Case Study: Managing Employee Discipline

Mr. Harry, Branch Manager, Luxemburg Main Branch of XYZ Bank was wondering as to what could be done to restore the punctuality of the staff in his branch. A majority of the staff members were taking time off from the work, on a number of occasions, during the day, which resulted in work remaining incomplete, and in the payment of overtime wages for its completion. The problem was generally not faced by other banks in Luxemburg, except the PQR Bank, another Indian bank having branches in Luxemburg. Other local and British banks were able to exercise sufficient control over their staff to ensure proper attendance and maintain office decorum.

Initially, Mr. Harry tried to persuade the staff to be punctual. He sermonized them on several occasions. None of this, however, made any dent on the problem. Failing in these methods, he resorted to punishment of the erring members of the staff. This led to some improvement but not to the desired levels. He also felt that prolonged use of this method may, indeed, lead to more serious trouble. He therefore thought of analyzing and identifying the root cause to the problem.

His investigation in the habits formed, revealed that the unauthorized “time off’ was used mainly for personal work which included shopping, personal errands, meeting friends, going for coffee, etc. When caught, the general explanation given by the staff member was that he had gone out for a cup of coffee. Mr. Harry noticed that no canteen facilities were available in the branch nor was there any space, where it could be set up. The British and other local banks, however, had made adequate provision for the purpose.

An automatic coffee vending machine was installed, but the move did not succeed as the stall complained that the coffee given was not up to the standard. The members of the staff protested and refused to use the machine.

Days passed by. One day, it occurred to Mr. Harry that the muster-roll of the branch did not have any provision of marking the period of the absence by the members of staff in the event they had to go out for coffee. It was not possible to know or to control the period of their absence. To overcome this, he decided to install a “time-clock” at the maingate with in & out” trays for attendance cards. The staff was advised to use these cards for marking their arrival and departure and also the absence periods. Authorized outside work could be authenticated by the immediate Supervisor.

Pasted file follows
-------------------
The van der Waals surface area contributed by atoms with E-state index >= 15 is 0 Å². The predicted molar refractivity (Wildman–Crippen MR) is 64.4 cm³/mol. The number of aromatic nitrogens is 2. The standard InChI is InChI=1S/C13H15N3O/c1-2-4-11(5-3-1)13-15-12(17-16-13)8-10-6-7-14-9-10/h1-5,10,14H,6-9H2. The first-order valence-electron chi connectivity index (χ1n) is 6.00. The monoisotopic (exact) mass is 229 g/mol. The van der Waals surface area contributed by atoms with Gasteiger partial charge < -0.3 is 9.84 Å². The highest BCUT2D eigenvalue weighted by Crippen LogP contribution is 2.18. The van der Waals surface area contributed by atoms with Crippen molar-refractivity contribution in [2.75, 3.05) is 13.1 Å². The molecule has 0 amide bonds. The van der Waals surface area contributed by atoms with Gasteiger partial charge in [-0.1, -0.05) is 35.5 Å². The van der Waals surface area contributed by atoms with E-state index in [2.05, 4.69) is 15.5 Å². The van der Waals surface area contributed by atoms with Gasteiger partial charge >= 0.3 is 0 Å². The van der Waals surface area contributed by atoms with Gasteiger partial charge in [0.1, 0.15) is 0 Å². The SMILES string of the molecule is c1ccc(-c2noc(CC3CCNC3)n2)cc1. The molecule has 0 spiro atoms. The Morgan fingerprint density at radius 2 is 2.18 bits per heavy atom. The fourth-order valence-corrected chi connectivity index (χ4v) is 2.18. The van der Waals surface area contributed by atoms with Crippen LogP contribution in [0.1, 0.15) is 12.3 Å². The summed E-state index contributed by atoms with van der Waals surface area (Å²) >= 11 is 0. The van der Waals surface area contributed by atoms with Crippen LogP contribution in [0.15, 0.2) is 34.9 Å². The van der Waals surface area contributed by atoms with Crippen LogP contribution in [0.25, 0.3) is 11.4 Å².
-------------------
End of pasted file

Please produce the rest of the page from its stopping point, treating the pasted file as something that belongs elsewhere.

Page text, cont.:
The idea was brought to the notice of the branch union by the staff members. There was resistance to the idea initially. Mr. Harry, however, pointed out to them that this was a scientific method of recording the attendance and it was not possible to falsify the same. As it happened, during that period only, the services of three members of the staff were terminated for dishonesty and fraud. They had altered the time marked in their muster-roll for departure, thereby, claiming overtime for a period in which they did not work. This was proved by the photocopy of the day’s muster-roll taken by Mr. Harry, from time to time, by an unscheduled visit to the branch late at night without any indication to any one in the branch.

Mr. Harry pointed out to the union representatives that by the introduction of “time clock,” the temptation to alter time by members of the staff would be removed and that it would he of long-term benefit to the staff. The union members almost came round to accepting (he idea but, still, were not fully convinced.

At this stage. the Regional Manager, who came to know of the proposal of installing the Clock, suggested to Mr. Harry that as no other bank in Luxemburg was adopting this procedure, he should have this scheme approved by the Secretary of the Luxemburg Bankers Association.

The meeting with the Secretary was failure. He was a man of old British tradition and was shucked at the idea of introduction of a time-clock in the banking industry there. All efforts by Mr. Harry to convince him that there was nothing wrong in it and that most officers of major corporations had this system did not move him. Other bankers, when individually contacted, also did not favor the idea.

Not willing to go all alone, the Regional Manager advised Mr. Harry to shelve the idea.

Questions For Discussion:

  • Analyse the root cause of employee indiscipline?
  • Identify the problems of loss of control over staff?
  • State failures of corrective measures?

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